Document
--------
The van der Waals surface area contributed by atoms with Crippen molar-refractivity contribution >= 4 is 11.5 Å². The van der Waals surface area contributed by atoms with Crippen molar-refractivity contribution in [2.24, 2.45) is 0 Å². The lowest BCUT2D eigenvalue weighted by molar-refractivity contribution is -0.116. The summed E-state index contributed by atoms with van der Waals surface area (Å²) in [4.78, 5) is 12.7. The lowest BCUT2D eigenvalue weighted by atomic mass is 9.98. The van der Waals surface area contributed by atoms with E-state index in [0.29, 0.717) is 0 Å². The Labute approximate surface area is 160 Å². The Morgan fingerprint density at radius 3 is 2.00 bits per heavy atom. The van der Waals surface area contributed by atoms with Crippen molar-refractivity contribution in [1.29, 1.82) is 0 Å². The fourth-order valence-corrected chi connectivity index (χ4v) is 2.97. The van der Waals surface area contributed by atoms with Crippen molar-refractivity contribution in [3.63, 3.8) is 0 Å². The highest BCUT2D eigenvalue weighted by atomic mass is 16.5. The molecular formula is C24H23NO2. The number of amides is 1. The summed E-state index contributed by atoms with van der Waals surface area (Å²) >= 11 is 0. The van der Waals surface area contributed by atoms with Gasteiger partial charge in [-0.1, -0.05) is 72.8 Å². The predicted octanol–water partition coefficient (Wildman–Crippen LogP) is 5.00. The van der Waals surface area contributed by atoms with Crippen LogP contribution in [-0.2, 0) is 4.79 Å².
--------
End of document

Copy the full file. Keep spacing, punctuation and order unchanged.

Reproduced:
The van der Waals surface area contributed by atoms with Crippen molar-refractivity contribution >= 4 is 11.5 Å². The van der Waals surface area contributed by atoms with Crippen molar-refractivity contribution in [2.24, 2.45) is 0 Å². The lowest BCUT2D eigenvalue weighted by molar-refractivity contribution is -0.116. The summed E-state index contributed by atoms with van der Waals surface area (Å²) in [4.78, 5) is 12.7. The lowest BCUT2D eigenvalue weighted by atomic mass is 9.98. The van der Waals surface area contributed by atoms with E-state index in [0.29, 0.717) is 0 Å². The Labute approximate surface area is 160 Å². The Morgan fingerprint density at radius 3 is 2.00 bits per heavy atom. The van der Waals surface area contributed by atoms with Crippen molar-refractivity contribution in [1.29, 1.82) is 0 Å². The fourth-order valence-corrected chi connectivity index (χ4v) is 2.97. The van der Waals surface area contributed by atoms with Crippen molar-refractivity contribution in [3.63, 3.8) is 0 Å². The highest BCUT2D eigenvalue weighted by atomic mass is 16.5. The molecular formula is C24H23NO2. The number of amides is 1. The summed E-state index contributed by atoms with van der Waals surface area (Å²) >= 11 is 0. The van der Waals surface area contributed by atoms with Gasteiger partial charge in [-0.1, -0.05) is 72.8 Å². The predicted octanol–water partition coefficient (Wildman–Crippen LogP) is 5.00. The van der Waals surface area contributed by atoms with Crippen LogP contribution in [-0.2, 0) is 4.79 Å².